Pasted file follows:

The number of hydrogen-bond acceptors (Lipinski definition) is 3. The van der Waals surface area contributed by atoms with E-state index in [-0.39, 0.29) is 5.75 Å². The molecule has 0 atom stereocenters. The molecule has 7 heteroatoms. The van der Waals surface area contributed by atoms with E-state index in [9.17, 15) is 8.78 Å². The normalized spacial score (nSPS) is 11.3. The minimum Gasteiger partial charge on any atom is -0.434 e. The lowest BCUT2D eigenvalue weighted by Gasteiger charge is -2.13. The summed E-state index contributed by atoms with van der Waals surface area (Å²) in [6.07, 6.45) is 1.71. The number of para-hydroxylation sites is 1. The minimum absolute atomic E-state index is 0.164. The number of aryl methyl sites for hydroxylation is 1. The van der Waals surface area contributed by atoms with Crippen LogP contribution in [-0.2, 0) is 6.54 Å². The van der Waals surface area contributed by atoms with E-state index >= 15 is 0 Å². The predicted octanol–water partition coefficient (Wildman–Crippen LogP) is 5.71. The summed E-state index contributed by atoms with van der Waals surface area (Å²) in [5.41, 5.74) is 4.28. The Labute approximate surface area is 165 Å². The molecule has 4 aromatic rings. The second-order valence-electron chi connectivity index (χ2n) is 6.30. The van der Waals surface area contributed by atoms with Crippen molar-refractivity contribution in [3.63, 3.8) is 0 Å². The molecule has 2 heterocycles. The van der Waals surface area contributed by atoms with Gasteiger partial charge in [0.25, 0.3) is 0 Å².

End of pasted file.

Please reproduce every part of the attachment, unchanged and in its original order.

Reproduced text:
The number of hydrogen-bond acceptors (Lipinski definition) is 3. The van der Waals surface area contributed by atoms with E-state index in [-0.39, 0.29) is 5.75 Å². The molecule has 0 atom stereocenters. The molecule has 7 heteroatoms. The van der Waals surface area contributed by atoms with E-state index in [9.17, 15) is 8.78 Å². The normalized spacial score (nSPS) is 11.3. The minimum Gasteiger partial charge on any atom is -0.434 e. The lowest BCUT2D eigenvalue weighted by Gasteiger charge is -2.13. The summed E-state index contributed by atoms with van der Waals surface area (Å²) in [6.07, 6.45) is 1.71. The number of para-hydroxylation sites is 1. The minimum absolute atomic E-state index is 0.164. The number of aryl methyl sites for hydroxylation is 1. The van der Waals surface area contributed by atoms with Crippen LogP contribution in [-0.2, 0) is 6.54 Å². The van der Waals surface area contributed by atoms with E-state index >= 15 is 0 Å². The predicted octanol–water partition coefficient (Wildman–Crippen LogP) is 5.71. The summed E-state index contributed by atoms with van der Waals surface area (Å²) in [5.41, 5.74) is 4.28. The Labute approximate surface area is 165 Å². The molecule has 4 aromatic rings. The second-order valence-electron chi connectivity index (χ2n) is 6.30. The van der Waals surface area contributed by atoms with Crippen molar-refractivity contribution in [3.63, 3.8) is 0 Å². The molecule has 2 heterocycles. The van der Waals surface area contributed by atoms with Gasteiger partial charge in [0.25, 0.3) is 0 Å².